Brisbane Courier, 16 July 1904, page 10. Available from Trove.

This photo depicts the winners of the Queensland Rugby Union second grade Brisbane premierships in 1901, 1903, and 1904. The team played ten matches (nine wins, one draw).

Players and officials of the Fortitude Valley Electorate Football Club, Brisbane, ca. 1904. P. C. Poulsen. John Oxley Library, State Library of Queensland. Available from OneSearch. Players and officials: J. T. Murray, F. Story, J. Fihelly, George MacPherson, George Brotherton, A. Luke, T. Hall, J. Diamond, H. Drake, George Benson, P. Crowe, K. MacSwaine, M. Brennan, T. J. Donovan (Representative Q.R.U.), I. Russel, (Vice President), J. T. Corrigan (Vice President), T. W. Haslett, T. C. Troedson (Captain), G. Murray, Jno Coulter (Patron), J. A. Imrie (Honorable Secretary).

In this photo, he is pictured with the Past Grammar School Rugby Union Club in 1905.

Past Grammar School Rugby Union Club, 1905 season. P. C. Poulsen. John Oxley Library, State Library of Queensland. Available from OneSearch and from Wikimedia Commons. Back row:  R. Murray, C. K. Lea. Middle row:  C. E. Parkinson, A. W. Leeds, D. F. Storey, H. S. Smith, G. W. Murray, F. G. Lewis, G. H. Blanchard. Front row: A. J. Bennett, J. Dalrymple, T. Troedson, F. C. Cleeve (Captain), T. J. Brundrit, R. Collins, N. R. Murray. In front: F. Walsh, J. Robertson.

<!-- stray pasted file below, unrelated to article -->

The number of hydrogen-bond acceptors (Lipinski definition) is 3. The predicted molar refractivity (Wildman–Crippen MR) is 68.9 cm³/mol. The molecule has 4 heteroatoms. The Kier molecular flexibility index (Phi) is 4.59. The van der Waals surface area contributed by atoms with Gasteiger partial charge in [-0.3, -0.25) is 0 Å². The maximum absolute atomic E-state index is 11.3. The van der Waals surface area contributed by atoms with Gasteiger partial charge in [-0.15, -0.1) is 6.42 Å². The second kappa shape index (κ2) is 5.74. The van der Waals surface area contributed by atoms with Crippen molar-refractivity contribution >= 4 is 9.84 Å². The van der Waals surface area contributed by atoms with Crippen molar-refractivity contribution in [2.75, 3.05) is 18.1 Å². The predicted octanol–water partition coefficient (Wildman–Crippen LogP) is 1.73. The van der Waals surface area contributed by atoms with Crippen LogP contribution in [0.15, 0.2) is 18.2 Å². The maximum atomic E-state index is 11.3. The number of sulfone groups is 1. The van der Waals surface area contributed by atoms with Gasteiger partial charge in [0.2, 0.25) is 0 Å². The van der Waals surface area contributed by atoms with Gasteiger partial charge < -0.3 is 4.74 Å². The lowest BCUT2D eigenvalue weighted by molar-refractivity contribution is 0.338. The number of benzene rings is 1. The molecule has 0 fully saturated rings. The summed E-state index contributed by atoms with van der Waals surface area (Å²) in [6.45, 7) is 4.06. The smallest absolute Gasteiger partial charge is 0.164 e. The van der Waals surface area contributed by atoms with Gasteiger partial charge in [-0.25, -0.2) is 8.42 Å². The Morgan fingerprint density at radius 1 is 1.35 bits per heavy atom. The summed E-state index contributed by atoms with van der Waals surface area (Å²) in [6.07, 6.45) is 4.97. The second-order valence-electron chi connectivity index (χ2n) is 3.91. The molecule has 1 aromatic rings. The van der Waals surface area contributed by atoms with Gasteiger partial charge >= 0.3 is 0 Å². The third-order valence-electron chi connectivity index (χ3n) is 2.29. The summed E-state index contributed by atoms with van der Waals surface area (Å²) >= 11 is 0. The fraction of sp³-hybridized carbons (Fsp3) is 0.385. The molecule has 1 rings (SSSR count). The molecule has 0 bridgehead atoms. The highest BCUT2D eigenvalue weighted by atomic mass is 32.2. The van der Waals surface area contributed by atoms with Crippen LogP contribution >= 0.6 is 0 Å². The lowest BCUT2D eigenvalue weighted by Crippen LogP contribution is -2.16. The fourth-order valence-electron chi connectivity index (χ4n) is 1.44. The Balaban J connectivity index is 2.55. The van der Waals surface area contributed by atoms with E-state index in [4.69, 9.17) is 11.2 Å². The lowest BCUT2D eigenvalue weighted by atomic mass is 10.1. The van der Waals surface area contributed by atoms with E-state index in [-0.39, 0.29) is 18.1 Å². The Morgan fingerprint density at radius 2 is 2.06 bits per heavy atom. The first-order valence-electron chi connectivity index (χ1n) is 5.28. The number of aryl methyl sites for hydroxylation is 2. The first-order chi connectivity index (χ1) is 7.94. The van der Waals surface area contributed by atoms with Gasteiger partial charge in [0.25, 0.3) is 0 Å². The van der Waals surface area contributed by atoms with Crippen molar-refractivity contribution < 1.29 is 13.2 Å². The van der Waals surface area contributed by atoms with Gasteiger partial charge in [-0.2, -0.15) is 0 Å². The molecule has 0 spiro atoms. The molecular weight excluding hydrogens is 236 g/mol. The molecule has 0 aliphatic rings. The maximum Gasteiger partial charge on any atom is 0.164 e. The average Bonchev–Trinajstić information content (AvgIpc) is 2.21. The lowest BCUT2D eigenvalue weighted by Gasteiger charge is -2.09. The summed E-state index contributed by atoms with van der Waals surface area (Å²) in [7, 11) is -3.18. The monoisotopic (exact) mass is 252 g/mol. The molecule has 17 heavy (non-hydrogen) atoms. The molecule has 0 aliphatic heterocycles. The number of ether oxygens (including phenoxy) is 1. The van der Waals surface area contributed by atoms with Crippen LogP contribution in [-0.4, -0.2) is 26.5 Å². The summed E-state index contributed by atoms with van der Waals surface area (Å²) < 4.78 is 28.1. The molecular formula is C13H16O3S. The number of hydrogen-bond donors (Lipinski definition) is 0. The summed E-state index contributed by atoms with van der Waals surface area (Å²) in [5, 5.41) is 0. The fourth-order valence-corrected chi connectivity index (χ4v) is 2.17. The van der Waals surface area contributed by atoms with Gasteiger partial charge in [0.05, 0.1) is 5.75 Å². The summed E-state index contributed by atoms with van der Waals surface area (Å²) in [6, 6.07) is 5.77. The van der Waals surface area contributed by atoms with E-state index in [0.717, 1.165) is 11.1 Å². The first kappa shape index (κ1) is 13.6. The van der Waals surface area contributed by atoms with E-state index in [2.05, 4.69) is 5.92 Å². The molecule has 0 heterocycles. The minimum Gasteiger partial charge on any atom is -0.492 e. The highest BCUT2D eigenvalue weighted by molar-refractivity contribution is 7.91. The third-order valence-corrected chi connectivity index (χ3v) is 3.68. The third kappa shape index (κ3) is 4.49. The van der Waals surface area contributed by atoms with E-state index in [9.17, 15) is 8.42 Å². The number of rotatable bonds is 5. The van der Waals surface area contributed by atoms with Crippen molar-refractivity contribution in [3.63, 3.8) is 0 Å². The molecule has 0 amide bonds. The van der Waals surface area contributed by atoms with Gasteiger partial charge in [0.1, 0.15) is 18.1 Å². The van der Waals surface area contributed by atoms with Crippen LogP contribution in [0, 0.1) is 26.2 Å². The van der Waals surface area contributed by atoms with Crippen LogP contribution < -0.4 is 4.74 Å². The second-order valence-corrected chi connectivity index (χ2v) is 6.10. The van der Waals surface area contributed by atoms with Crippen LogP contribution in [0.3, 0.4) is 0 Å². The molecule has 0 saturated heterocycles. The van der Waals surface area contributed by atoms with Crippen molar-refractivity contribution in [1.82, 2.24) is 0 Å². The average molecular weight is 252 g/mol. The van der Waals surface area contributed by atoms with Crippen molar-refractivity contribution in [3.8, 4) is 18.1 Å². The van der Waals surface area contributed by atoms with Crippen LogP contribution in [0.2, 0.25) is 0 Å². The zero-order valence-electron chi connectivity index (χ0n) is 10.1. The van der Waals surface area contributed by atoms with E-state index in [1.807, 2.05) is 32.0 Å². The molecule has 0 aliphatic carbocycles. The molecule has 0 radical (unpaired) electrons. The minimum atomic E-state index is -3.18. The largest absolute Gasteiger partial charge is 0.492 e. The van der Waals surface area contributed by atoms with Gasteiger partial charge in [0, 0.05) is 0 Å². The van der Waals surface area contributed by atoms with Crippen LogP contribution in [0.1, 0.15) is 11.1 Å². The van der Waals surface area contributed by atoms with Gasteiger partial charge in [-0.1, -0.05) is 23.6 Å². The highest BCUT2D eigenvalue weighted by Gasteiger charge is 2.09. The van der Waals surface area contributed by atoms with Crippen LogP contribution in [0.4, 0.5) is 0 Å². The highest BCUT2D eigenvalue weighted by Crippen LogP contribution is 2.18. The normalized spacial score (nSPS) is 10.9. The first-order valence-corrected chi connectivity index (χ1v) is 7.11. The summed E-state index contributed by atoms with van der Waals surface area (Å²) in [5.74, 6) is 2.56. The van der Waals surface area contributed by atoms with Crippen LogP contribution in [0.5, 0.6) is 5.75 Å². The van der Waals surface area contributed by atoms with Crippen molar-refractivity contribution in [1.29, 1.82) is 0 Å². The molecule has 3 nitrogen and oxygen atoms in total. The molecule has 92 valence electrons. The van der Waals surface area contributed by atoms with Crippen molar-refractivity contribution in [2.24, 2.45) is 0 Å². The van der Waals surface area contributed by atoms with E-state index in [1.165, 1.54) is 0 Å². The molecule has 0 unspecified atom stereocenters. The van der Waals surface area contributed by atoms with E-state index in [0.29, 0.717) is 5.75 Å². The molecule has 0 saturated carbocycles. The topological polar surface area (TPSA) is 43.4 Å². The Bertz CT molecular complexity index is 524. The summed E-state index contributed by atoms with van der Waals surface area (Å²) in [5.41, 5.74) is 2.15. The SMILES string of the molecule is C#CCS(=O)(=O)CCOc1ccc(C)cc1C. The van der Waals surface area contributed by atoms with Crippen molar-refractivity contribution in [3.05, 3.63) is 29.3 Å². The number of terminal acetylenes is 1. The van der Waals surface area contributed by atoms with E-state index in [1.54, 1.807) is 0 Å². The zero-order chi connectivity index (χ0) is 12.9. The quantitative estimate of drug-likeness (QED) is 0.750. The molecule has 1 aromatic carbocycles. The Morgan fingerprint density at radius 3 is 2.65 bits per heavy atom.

Brisbane Courier, 12 May 1905, page 5. Available from Trove.

Brisbane Courier, 12 May 1905, page 7. Available from Trove.

By 1906, Terry was captain of the Past Grammar Rugby Union Club.

 Queensland Figaro, 10 May 1906, page 26. Available from Trove.

 He was eventually elected patron of the Past Grammar Football Club.

Brisbane Courier, 22 February 1929, page 6, Available from Trove

He was a member of the Brisbane Dingey Sailing Club.

Brisbane Courier, 16 March 1906, page 7. Available from Trove.

 Brisbane Courier, 18 April 1907, page 2. Available from Trove.

He was also a member of the Commercial Rowing Club.

Telegraph (Brisbane), 7 November 1908, page 3. Available from Trove.

The Week (Brisbane), 29 January 1909, page 29. Available from Trove.

The adjective "sporting" definitely described Theodore Christopher Troedson!

Monday, November 23, 2015